The Watering Hole, Tuesday July 22, 2014 – Special Report

The first person I ever knew who had AIDS was a professor of Special Education at Temple University. He died a few months after being assigned to the facility where I was working. He was too weak to teach in the classroom anymore.This was in 1981, when the epidemic was just being discovered. Here we are, 33 years later and perhaps we have now found a cure. Fingers crossed.

Health: Temple University Researchers Successfully Eliminate HIV Virus In Human Cells

Open thread.

 

Sunday Roast: Supermoon? Settle, people.

My boyfriend…er, personal astrophysicist, Neil deGrasse Tyson, is frustrated with the “Super Moon” talk.

The Moon’s orbit around the Earth is not a perfect circle,” DeGrasse Tyson said at the time. “Sometimes it’s closer, sometimes it’s farther away. Every month, there is a moment when it is closest. Occasionally, that moment when it is closest coincidences with a full moon. People are calling that a super moon, but there’s super half moons. Every month one of those phases is the closest. I don’t hear people saying like ‘super crescent, super half moon.’”

And…

There is something called a super moon,” Tyson responded. “I don’t know who first called it a super moon. I don’t know, but if you have a 16 inch pizza, would you call that a super pizza compared with a 15 inch pizza?”

Well, I would — if it were really good pizza!!  But I digress…

“Supermoons” are not rare, but for some reason, they’re a thing right now, and I guess they’ll continue to be so, until we find out spaghetti & meatballs are a great hair conditioner, or another movie star gets embarrassing plastic surgery, or the President persists in trying to do his job.

Really people, stop upsetting my boyfriend.  Yeah that’s right, I said it.  ;)

This is our daily open thread — Get some star-gazing done this summer!

The Watering Hole, Tuesday June 24, 2014 Environmental News and Food Politics

Study links pesticides and pregnancies with increased risk of autism:

“Pregnant women who lived in close proximity to fields and farms where chemical pesticides were applied experienced a two-thirds increased risk of having a child with autism spectrum disorder or other developmental delay, according to a new study.”

Another reason to go organic

New study shows link between bald eagle deaths and lead ammunition

“Endangered California condors have been the poster birds for calls to get lead ammunition out of our environment, but they might have to make some room for our nation’s most iconic raptors thanks to a new study showing how lead ammunition is also harming bald eagles.”

The NRA isn’t going to like this one.

Oppose the DARK act.

The Grocery Manufacturers Association has introduced a bill in Congress that would block states from enacting GE food labeling laws and make “voluntary labeling” the law of the land. Big Food is trying to kill your right to know if the food you’re eating is genetically engineered.

The food giants want to control the debate.

 

The Watering Hole, Monday, June 9th, 2014: Thank you, Carl Sagan

Illustration by Kate Gabrielle

Illustration by Kate Gabrielle


earth_moon

“Look again at that dot. That’s here. That’s home. That’s us. On it everyone you love, everyone you know, everyone you ever heard of, every human being who ever was, lived out their lives. The aggregate of our joy and suffering, thousands of confident religions, ideologies, and economic doctrines, every hunter and forager, every hero and coward, every creator and destroyer of civilization, every king and peasant, every young couple in love, every mother and father, hopeful child, inventor and explorer, every teacher of morals, every corrupt politician, every “superstar,” every “supreme leader,” every saint and sinner in the history of our species lived there-on a mote of dust suspended in a sunbeam.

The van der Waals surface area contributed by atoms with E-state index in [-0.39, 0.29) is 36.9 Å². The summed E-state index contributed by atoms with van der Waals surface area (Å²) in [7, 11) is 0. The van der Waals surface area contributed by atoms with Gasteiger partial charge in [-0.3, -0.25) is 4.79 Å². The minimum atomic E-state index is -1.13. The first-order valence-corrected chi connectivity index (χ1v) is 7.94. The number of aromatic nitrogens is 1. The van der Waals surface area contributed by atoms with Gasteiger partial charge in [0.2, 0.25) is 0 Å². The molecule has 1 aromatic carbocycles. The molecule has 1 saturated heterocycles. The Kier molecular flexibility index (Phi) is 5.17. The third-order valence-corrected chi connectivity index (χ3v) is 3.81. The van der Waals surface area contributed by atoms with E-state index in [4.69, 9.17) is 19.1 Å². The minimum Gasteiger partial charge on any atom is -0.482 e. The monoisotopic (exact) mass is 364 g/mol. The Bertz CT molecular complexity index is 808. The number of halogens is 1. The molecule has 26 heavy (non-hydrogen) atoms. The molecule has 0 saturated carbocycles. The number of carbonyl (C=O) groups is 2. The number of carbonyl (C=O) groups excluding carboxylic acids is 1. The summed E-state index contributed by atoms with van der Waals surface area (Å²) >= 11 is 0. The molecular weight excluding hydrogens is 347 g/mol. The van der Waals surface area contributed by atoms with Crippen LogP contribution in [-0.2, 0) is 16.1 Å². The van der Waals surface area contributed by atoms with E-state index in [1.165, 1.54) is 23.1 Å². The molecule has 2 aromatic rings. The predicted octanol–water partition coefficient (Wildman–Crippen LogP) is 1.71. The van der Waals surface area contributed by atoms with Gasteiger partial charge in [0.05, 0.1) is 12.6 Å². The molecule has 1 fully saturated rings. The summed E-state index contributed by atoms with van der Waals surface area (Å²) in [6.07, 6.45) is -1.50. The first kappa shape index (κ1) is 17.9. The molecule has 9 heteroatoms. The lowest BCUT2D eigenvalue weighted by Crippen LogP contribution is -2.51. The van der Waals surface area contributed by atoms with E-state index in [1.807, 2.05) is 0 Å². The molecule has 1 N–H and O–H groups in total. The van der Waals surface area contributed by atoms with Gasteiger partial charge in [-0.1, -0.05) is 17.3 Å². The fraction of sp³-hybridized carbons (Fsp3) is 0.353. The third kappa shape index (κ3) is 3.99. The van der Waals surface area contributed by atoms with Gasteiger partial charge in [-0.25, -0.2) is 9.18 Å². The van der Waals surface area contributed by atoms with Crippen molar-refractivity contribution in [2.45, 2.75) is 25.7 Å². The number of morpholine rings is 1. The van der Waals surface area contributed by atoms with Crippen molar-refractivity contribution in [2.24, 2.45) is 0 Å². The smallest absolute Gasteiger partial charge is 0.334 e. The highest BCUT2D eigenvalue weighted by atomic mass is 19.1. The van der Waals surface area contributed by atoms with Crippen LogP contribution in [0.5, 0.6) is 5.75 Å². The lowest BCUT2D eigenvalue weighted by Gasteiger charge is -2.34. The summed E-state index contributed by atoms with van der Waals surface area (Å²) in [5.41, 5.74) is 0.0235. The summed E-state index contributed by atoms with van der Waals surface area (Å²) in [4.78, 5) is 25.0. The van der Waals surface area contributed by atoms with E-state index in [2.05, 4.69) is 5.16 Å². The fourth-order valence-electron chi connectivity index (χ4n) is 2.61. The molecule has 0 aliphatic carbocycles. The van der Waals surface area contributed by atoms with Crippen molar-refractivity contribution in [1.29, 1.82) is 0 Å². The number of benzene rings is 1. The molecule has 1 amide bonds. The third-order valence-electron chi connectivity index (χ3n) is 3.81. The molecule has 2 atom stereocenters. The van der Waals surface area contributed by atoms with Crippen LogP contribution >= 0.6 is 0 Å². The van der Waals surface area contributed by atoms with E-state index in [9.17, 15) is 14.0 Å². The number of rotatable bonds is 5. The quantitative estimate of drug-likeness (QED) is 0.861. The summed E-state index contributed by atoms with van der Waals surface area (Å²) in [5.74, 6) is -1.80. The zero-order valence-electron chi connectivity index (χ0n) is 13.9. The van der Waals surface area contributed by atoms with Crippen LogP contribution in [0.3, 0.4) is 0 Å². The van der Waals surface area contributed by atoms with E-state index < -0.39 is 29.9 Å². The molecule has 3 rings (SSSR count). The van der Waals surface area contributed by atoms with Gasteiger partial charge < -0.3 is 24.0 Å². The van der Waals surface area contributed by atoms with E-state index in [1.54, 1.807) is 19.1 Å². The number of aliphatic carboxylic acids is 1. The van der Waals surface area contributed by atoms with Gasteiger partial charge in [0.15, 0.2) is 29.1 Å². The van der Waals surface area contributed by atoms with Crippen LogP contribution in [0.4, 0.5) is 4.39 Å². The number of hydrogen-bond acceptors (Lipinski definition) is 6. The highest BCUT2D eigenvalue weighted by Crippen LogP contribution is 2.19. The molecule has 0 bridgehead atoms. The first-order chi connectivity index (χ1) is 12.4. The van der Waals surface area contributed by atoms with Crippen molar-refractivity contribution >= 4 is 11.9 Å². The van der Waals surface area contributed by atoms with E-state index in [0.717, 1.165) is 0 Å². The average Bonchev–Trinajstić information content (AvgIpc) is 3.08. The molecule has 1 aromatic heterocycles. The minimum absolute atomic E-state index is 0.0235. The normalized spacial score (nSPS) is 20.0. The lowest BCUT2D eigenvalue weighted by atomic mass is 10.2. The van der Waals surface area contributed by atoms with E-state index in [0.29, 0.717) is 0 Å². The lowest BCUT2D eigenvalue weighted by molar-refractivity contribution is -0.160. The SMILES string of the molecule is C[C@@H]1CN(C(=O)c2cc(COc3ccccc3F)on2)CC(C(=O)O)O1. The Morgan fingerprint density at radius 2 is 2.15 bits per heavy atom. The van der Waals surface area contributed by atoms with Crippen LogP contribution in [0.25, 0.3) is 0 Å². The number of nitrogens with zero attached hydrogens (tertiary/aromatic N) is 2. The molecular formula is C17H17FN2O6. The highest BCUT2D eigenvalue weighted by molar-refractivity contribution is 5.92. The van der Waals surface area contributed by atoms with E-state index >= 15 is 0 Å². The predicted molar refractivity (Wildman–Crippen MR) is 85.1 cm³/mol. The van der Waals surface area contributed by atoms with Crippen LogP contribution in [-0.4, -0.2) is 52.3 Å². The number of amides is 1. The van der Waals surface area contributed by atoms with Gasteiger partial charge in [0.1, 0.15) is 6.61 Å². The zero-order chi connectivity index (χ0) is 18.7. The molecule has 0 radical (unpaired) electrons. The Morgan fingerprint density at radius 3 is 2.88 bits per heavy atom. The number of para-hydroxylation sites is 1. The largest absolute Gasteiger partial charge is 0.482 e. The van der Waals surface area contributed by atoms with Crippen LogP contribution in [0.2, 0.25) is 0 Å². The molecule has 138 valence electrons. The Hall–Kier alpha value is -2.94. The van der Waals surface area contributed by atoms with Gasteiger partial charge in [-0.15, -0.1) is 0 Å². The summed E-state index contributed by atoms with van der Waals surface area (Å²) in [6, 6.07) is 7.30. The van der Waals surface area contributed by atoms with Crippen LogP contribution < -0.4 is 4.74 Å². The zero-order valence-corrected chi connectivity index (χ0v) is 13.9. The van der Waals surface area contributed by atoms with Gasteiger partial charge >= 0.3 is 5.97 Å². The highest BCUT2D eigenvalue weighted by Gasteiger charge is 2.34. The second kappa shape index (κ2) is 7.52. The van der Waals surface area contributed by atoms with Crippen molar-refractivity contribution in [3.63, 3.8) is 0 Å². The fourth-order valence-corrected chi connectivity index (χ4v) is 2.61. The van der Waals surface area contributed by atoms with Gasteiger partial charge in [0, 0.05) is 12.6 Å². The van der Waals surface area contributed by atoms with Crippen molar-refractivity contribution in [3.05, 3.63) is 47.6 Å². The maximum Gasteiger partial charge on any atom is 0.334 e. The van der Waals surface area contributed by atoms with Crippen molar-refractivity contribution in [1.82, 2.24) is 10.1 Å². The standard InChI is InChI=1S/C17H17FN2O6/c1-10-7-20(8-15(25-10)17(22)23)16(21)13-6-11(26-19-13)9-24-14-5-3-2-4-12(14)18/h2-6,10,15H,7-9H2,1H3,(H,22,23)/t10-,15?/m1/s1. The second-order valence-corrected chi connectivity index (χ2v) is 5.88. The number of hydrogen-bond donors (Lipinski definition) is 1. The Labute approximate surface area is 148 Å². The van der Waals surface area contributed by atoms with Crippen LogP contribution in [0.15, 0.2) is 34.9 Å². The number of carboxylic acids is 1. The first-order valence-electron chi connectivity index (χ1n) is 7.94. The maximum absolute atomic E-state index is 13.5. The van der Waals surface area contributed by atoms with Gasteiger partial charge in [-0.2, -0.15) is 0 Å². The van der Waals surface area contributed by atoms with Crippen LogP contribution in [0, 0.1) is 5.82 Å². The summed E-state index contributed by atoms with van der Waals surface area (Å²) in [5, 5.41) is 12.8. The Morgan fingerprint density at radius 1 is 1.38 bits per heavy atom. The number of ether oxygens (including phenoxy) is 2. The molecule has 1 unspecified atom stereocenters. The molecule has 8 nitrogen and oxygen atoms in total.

The Earth is a very small stage in a vast cosmic arena. Think of the endless cruelties visited by the inhabitants of one corner of this pixel on the scarcely distinguishable inhabitants of some other corner, how frequent their misunderstandings, how eager they are to kill one another, how fervent their hatreds. Think of the rivers of blood spilled by all those generals and emperors so that, in glory and triumph, they could become the momentary masters of a fraction of a dot.

Our posturings, our imagined self-importance, the delusion that we have some privileged position in the Universe, are challenged by this point of pale light. Our planet is a lonely speck in the great enveloping cosmic dark. In our obscurity, in all this vastness, there is no hint that help will come from elsewhere to save us from ourselves.

The Earth is the only world known so far to harbor life. There is nowhere else, at least in the near future, to which our species could migrate. Visit, yes. Settle, not yet. Like it or not, for the moment the Earth is where we make our stand.

It has been said that astronomy is a humbling and character-building experience. There is perhaps no better demonstration of the folly of human conceits than this distant image of our tiny world. To me, it underscores our responsibility to deal more kindly with one another, and to preserve and cherish the pale blue dot, the only home we’ve ever known.”

― Carl Sagan, Pale Blue Dot: A Vision of the Human Future in Space
carl sagan_cosmos25_02

And thank you, Neil deGrasse Tyson, for bringing Carl Sagan’s Cosmos back to life.

from Cosmos Season 1 Finale

from Cosmos Season 1 Finale

The Watering Hole, Wednesday, May 28, 2014: STATEMENT OF FAITH*

STATEMENT OF FAITH

I. We believe the Bible to be the inspired, the only infallible, authoritative, inerrant Word of God (2 Tim. 3:16-17; 2 Peter 1:20-21).

II. We believe there is one God, eternally existent in three persons — Father, Son and Holy Spirit (Deut. 6:4; Matt. 28:19; 2 Cor. 13:14).